To catalyse further growth, Bejo, Prenga and 70 other agritourism owners formed a trade association in 2020 to lobby the government for better rural infrastructure. Following the example of Italy, which has formally regulated agritourism at a national level since 1985, they have also pushed for quality control certification. “[These are] essential improvements farmers need before they can even start thinking about guests,” Bejo says.
In April, her ministry also launched an app, Portali i Fermerit (Farmers’ Portal), to provide smallholders with real-time prices at open-air markets across the country. The challenge now, Krifca says, is to help small farmers look beyond guesthouses to sell their produce across Albania and internationally.
Most of these initiatives are relatively new, so their effectiveness is as yet unclear. “It’s still a process,” Krifca admits. “Farmers need to see the benefits first. Ours has been a very centralised system and it’s a slow switch to entrepreneurialism.”
But the sector’s growth also has downsides. One is the potential for government money to be directed to schemes that are “agritourism” in name only.
The FT recently visited a couple of projects in Albania with gleaming empty kitchens and not a sheep in sight. Given high levels of corruption in the Balkans, according to the index produced by anti-corruption organisation Transparency International, this looks set to be a persistent problem.
Another is the fact that running an agritourism operation as well as a farm is, in Bejo’s words, “totally exhausting”. In the Dalmatia region of Croatia, for example, agritourism owners advertise olive and grape picking to guests to help farmers at a busy time. But, when inexperienced hands hinder or displace skilful local workers, farmers can find that they have substituted one set of problems for another.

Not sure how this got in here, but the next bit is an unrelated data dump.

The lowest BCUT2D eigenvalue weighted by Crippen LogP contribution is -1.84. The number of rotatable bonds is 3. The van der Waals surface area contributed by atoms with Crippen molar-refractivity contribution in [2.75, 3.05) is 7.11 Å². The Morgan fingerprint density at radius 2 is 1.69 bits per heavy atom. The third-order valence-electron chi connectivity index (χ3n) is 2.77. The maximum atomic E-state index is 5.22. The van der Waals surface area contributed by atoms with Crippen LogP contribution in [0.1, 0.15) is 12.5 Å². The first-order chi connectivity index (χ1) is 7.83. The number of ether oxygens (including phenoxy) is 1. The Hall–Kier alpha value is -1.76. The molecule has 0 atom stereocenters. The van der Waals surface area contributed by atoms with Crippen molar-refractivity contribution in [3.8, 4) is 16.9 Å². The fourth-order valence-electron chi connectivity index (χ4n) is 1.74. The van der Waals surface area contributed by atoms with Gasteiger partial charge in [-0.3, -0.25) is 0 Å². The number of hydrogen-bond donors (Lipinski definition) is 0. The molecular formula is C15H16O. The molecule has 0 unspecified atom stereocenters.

The sometimes conflicting pressures of food production and tourism-friendly sustainability have been particularly felt in Slovenia, where there has been a significant expansion of land protected under the EU’s Natura 2000 programme — a scheme that aims to attract tourists to accredited national parks while closely regulating farming. In the Bohinj region, for example, where 84 per cent of land is restricted, farmers have been incentivised to hand-cut hay in the traditional way to boost biodiversity.
But a proposal to require a 50 per cent cut in agricultural chemical usage by 2030 has sparked widespread discontent. In April and May, thousands of Slovenia’s farmers drove their tractors to Ljubljana, the capital, arguing that these policies were created by “distant environmentalists” and were “unbearable” for them.
“People come to see the landscape but who will manage the land?” says Klemen Langus, who runs a wildflower festival in Bohinj and has seen a drop in farming in the past 10 years. He believes that agritourism should be part of Slovenia’s agricultural strategy, but only in dialogue with farmers.
Others in the area agree. “In the end, there is always a balance of economic priorities and biodiversity,” says Peter Skoberne, a botanist who works at the festival. “It has to make sense for people . . . we can’t ask people to do things that make their life harder for the sake of ecology.”
Down at Mrizi, Prenga takes a pragmatic approach. “We use a traditional stone mill to ground flour, because that’s still a good way to grind flour,” he says. “But we change things that aren’t energy efficient, such as open fire cooking or hand ploughing, even if they look romantic.”
Along with other agritourism owners, Prenga has been credited with changing perceptions of agriculture and helping to stem the exodus of young people from the countryside. At Mrizi, staff can gain skills as varied as social media marketing and tractor driving.
They have also built a TikTok following by posting daily videos of herding animals, harvesting vegetables, or cooking traditional dishes. The posts are peppered with comments from diaspora communities who say they’d like to return and do the same one day. And some already have.